Contrast this with the CCPA’s privacy regime: By providing the right to opt out of data tracking, that law doesn’t foist the responsibility for our privacy-absent world onto the victims. Instead, it actually cares about the little guy’s situation, and sets policy based on the public’s needs rather than what massive corporations consider “fair.” It should, therefore, come as no surprise that the industry wants it squashed.
This is the main reason the tech industry and its allies in Washington have been pushing for a national privacy bill lately. They haven’t suddenly repented for their actions; they are scared that if they don’t quickly spit out a do-nothing bill with the words “data privacy” slapped onto it somewhere, other states and future progressive administrations might try to pass the real thing. And the real thing could threaten their profits.
The New Democrats and Consensus
You know that H.R. 2013 is a handout to the tech industry when you look at its backers. The bill was introduced by Representative Suzan DelBene (D-WA), the New Democrat Coalition’s vice chair for policy coordination (how telling that it took seven months for her own caucus to endorse it), and a former Microsoft executive.
From 1989 through 1998, she filled a host of roles at the original tech monopolist, including business and product management for the once-dominant Windows 95 operating system, and early versions of the Internet Explorer web browser. After trying her hand at entrepreneurship, DelBene returned to Microsoft to run its mobile division, before giving politics a shot a few years later.
DelBene’s press release introducing the bill in March included an endorsement from the trade group BSA | The Software Alliance, which counts Apple, Microsoft, Salesforce, Oracle, and Adobe among its members. Right above the BSA lobbyist’s quote are a few words from Daniel Castro, a vice president at the Information Technology and Innovation Foundation.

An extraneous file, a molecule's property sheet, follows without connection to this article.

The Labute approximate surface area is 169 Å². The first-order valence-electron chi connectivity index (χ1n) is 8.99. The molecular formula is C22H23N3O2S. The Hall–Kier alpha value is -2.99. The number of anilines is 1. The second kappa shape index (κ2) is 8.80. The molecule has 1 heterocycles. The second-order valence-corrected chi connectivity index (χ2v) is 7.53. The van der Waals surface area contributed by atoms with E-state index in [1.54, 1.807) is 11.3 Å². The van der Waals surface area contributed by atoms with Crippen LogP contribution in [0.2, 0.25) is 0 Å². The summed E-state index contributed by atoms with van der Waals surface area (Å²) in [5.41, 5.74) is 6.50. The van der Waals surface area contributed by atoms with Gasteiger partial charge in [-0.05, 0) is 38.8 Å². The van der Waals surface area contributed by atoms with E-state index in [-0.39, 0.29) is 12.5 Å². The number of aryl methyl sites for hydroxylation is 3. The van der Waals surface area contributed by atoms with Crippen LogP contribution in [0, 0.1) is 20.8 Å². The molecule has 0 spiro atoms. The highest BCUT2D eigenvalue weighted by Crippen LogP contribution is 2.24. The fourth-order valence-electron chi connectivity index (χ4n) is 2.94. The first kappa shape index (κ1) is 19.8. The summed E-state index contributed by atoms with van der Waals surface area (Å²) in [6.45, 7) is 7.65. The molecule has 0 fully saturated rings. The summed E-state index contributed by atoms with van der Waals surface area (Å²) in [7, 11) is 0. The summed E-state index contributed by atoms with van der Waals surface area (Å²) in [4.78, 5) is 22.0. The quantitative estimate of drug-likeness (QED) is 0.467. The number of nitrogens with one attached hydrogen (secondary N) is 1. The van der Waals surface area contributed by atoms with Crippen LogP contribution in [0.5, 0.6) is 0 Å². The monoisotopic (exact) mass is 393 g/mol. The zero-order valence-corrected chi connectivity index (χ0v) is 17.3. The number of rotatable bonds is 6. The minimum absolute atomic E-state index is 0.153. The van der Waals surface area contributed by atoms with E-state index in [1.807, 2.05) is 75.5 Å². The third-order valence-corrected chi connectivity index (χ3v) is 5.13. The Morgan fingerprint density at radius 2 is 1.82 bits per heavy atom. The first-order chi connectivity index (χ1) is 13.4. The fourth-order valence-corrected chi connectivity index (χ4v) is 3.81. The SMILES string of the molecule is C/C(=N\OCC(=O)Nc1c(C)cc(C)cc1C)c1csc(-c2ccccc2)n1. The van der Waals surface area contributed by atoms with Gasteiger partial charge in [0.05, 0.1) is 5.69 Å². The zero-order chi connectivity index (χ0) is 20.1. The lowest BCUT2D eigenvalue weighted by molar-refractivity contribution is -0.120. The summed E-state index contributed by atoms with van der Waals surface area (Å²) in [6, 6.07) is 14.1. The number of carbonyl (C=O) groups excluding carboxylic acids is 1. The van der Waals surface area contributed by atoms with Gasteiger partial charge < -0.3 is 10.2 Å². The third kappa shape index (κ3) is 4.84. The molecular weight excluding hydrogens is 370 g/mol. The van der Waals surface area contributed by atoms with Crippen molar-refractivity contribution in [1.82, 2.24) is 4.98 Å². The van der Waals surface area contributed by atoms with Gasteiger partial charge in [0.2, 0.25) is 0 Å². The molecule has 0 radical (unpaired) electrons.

ITIF doesn’t disclose funding sources, which is never a good sign, but trackers at the Center for Public Integrity have spotted tens of thousands from tech trade groups flowing into ITIF over the years. Google lists ITIF as a funding recipient in its own disclosures. DelBene is an “honorary co-chair” of ITIF’s board. Journalists and policy experts have mocked the way ITIF’s findings just happen to line up with the industry’s desires for years, including on privacy: In October, Castro pleaded for a “U.S. digital single market,” saying “preemption is key” to avoid the absolute horror of overlapping digital-privacy standards. This is exactly the argument tech lobbyists have been making to shove bills like H.R. 2013 through Congress. Castro’s co-author, Alan McQuinn, just revolved back into Congress as a staffer on the House Science Committee.
Moreover, ITIF has long-standing connections to the New Democrat Coalition. ITIF’s founder, Robert Atkinson, was previously a vice president at the Progressive Policy Institute, the de facto think tank for New Democrats. According to his ITIF bio, he ran programs on broadband, e-commerce, privacy, and telecommunications, much like the work ITIF does today.
The last thirty years have shown that the pro-market solutions which the New Democrats and their allies stand for only drive inequality, monopolization, and stagnancy. Even under a Democrat, Reaganomics is Reaganomics. Now that the tech industry is feeling unprecedented heat, they’re hoping that New Democrats and their allies can do what they do best—“get things done,” even if those “things” are really nothing at all.
The public shouldn’t fall for it. Populist political candidates are surging, and tech encroaches more and more into our everyday lives. The sort of marginal tweaking and political gamesmanship that has sustained the New Democrats and their corporate allies for a generation simply isn’t tolerable anymore. When America passes a national data privacy bill, it ought to actually ensure privacy—not protection for the powerful.